A Walk fo r All
Walk & Scavenger Hunt and Fly a Kite!
Christmas can be a difficult time for many and that period between Christmas and New Year can seem long and drawn out. TLC Walk for All could be just the thing to help fill that gap for you at this time. Last year’s walk was a great success and those that came along said they enjoyed themselves. This year we thought we could make it just that little bit more exciting by having a SCAVENGER HUNT and a short stroll with PRIZES at the end for those who get the most points. This will be followed by HOT SOUP and CRUSTY BREAD at lunch time and then a trip to the beacon to FLY OUR KITES. For those who are more energetic there will be a longer walk in the afternoon. Beacon Hill is situated in Charnwood Forest in North West Leicestershire; the country park has over 335 acres of mixed woodland, grassland, wildflower meadows and adjoining farmland. This is a popular countryside area owned and managed by Leicestershire County Council; it offers peaceful recreation whilst conserving the sites considerable historic and wildlife value. Beacon Hill is the second highest point in Leicestershire and the site of a Bronze Age hill fort. We will meet at 10am in the Upper Beacon car park (charge £1.50 correct money required) and aim to start at 10.15am.If you didn’t know what you wanted for Christmas this year maybe a kite could be added to your list! If you would like to come along then please let me know so I have some ideas of numbers. Contact Alison on 01162544341 or email email@example.com
Thursday 30th December, 10:15am at Beacon Hill Country Park, Woodhouse Eaves, Leicestershire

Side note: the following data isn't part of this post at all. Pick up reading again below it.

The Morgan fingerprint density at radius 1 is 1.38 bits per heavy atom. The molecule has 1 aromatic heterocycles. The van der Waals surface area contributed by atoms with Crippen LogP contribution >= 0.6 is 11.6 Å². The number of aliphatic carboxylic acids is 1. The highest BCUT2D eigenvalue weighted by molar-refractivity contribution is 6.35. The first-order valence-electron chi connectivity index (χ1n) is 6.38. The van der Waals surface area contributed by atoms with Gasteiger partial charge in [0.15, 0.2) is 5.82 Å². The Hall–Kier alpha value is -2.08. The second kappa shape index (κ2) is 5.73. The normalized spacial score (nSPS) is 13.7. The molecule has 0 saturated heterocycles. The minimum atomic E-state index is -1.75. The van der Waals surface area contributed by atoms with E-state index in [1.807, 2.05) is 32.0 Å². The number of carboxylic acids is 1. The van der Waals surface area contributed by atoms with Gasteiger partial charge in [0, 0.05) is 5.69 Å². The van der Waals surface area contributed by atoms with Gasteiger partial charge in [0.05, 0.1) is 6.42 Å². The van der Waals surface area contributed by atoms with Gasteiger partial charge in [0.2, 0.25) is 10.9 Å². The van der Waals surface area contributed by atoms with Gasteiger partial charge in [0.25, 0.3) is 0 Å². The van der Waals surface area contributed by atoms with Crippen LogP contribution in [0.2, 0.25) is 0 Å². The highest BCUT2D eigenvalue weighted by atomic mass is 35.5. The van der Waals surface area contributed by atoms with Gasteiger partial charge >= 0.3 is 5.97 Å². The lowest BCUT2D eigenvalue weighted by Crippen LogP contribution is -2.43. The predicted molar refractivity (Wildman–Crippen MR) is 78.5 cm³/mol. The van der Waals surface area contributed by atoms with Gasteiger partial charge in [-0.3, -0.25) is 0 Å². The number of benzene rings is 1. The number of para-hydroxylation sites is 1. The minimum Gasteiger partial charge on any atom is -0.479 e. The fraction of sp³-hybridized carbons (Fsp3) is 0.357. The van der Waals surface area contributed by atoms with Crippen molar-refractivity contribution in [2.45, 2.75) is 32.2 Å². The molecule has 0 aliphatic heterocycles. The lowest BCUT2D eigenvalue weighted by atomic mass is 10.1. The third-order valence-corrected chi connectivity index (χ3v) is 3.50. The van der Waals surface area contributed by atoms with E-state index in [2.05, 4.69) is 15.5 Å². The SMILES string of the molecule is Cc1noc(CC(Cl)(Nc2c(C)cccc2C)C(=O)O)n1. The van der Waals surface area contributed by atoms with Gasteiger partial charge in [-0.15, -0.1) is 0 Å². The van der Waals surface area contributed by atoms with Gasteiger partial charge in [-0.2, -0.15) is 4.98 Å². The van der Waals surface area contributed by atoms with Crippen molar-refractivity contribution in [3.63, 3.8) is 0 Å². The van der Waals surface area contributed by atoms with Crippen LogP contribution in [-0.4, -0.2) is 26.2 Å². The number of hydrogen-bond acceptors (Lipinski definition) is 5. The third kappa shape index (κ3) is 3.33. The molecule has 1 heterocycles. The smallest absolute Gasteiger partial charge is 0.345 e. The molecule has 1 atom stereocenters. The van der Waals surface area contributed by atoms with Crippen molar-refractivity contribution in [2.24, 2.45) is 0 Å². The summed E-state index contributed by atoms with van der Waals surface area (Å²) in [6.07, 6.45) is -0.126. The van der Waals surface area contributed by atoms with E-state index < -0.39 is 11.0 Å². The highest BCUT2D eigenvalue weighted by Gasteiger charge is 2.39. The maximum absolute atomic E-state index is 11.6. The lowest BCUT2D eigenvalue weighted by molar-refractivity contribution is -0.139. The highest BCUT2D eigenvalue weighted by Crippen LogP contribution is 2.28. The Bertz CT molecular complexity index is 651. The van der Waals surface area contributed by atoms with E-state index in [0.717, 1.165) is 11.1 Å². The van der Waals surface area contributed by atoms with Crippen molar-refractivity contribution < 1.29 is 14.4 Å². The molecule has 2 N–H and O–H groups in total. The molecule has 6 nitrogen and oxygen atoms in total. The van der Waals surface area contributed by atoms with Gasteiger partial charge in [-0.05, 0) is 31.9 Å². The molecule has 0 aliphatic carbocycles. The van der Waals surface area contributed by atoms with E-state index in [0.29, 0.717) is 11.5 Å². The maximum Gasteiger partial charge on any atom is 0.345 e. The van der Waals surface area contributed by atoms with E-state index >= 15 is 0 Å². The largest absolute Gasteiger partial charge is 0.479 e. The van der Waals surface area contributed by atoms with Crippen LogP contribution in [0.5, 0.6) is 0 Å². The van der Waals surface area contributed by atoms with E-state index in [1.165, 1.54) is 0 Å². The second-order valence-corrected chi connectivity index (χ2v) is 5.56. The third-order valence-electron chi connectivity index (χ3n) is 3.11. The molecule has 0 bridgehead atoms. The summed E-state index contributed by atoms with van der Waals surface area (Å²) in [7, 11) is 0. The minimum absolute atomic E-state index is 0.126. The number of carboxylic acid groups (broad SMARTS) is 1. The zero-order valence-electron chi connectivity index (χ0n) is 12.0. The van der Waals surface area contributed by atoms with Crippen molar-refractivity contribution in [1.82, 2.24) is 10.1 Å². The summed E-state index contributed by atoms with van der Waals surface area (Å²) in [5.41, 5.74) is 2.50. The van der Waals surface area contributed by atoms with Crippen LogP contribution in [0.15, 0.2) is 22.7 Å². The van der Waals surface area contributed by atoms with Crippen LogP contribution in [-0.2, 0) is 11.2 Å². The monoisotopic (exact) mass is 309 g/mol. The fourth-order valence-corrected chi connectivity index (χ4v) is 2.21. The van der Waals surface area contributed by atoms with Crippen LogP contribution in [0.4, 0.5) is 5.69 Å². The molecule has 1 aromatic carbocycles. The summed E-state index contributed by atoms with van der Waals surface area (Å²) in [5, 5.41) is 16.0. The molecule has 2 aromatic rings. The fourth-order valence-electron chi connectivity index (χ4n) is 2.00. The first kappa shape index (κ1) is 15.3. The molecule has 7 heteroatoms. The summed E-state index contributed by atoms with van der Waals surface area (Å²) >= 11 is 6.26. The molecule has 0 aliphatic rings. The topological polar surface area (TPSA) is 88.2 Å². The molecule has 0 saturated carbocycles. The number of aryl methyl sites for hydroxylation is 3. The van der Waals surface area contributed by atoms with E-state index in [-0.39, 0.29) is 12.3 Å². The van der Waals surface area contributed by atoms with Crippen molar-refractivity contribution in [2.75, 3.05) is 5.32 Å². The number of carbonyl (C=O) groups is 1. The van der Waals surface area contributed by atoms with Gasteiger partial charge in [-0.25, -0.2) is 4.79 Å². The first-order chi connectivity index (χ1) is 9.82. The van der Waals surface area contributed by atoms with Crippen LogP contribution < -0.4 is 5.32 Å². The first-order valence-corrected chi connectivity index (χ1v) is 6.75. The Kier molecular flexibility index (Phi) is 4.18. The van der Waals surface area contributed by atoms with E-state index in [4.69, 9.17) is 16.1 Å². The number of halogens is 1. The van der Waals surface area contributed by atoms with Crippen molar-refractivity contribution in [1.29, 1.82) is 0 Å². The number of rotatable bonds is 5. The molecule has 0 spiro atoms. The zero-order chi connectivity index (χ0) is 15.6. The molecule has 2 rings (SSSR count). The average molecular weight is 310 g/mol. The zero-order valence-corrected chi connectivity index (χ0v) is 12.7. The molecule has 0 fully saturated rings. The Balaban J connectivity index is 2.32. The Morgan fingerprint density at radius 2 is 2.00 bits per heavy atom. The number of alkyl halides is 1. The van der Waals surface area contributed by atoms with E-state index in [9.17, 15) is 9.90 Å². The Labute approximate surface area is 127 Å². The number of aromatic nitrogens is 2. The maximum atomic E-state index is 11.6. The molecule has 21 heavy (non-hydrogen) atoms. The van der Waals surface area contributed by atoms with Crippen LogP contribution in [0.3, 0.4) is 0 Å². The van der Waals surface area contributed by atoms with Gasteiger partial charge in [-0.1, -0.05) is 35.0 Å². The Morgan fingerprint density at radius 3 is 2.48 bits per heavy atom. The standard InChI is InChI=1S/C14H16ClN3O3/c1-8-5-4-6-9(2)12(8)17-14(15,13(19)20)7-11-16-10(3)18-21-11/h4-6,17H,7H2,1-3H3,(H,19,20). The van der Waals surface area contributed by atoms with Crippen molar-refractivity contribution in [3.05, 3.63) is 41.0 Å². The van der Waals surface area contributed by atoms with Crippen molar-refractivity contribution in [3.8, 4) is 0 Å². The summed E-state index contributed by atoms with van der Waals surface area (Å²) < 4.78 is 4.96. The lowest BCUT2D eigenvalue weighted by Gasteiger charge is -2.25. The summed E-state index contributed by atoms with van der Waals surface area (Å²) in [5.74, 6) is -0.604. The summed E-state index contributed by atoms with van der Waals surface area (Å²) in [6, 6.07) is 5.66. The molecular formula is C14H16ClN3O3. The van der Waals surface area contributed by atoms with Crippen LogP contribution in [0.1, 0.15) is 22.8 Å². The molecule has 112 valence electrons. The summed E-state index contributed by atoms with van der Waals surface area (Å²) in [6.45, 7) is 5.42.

Christm to us, and no doubt to a lot of you reading this, Christmas is a ve very difficult time, and the last few years have been anything but festive. What makes it so difficult for an my family is that, for us, Brendan WAS Christmas. By the end of September the combined aromas of fruit, spices and alcohol emanated from our kitchen and over the next few months were joined by heaps of ingredients, and a vast array of bottles, jars and bowls. Orders for various puddings, pies, strudels, jellies, sloe gin and beer were littered over the surfaces and fridge. I f it could be made Brendan made it and every year he would find something to add to his repertoire and take great delight in making all who passed by our home taste it. Brendan was big at sharing food, actually all in all Brendan was big at everything (unless only a pinch was required and even then it would be generous!). You would think that by the time Christmas came we’d be sick of it but this spirit stayed contained in the kitchen until the week or so before when Brendan’s excitement would burst out and infect everyone, even scrooge- like me. So whilst Santa was delivering presents Brendan could be found putting final touches to his creations with a large glass of something tasty in his other hand, singing at the top of his beautiful voice and totally in his element. When, in the summer of 2006, Brendan died very suddenly Christmas wasn’t really our top priority. For the immediate months following his death time in its turn froze or passed at the blink of an eye. Day to day life took immense effort and it became automatic and largely joyless. We were aware of Xmas but in a way that it had nothing to do with us. We allowed ourselves to be carried away on a wave of love and good intentions. In time I was immensely grateful for the love and support of my friends, family and community who took away the planning, and celebration of that first Xmas. I rather believe that had I been single I would have totally ignored it. There was too much life and death going on for Xmas to be a real concern. However we wanted for nothing that Xmas, except the person who we kept expecting to see in the kitchen, the laughing voice that made the room feel full, the enveloping hug that smelt of love and security and cooking. Looking back I liken that first year or so as a terrifying rollercoaster ride. Life with Brendan had never been boring and rarely planned so we were used to a fair few surprises, however, without Brendan in the carriage, we were suddenly plunged into darkness and fully exposed to the extreme elements and totally out of control. Just like a rollercoaster we were tossed and shaken about at varying speeds and at times I have absolutely no idea how we hung on. But somehow we did and as time passed we caught glimpses of a life rather than the constant never ending nightmare. Those rare sightings gave us the hope of survival that we so desperately needed, and although we hadn’t a clue where we were going, it was enough to sit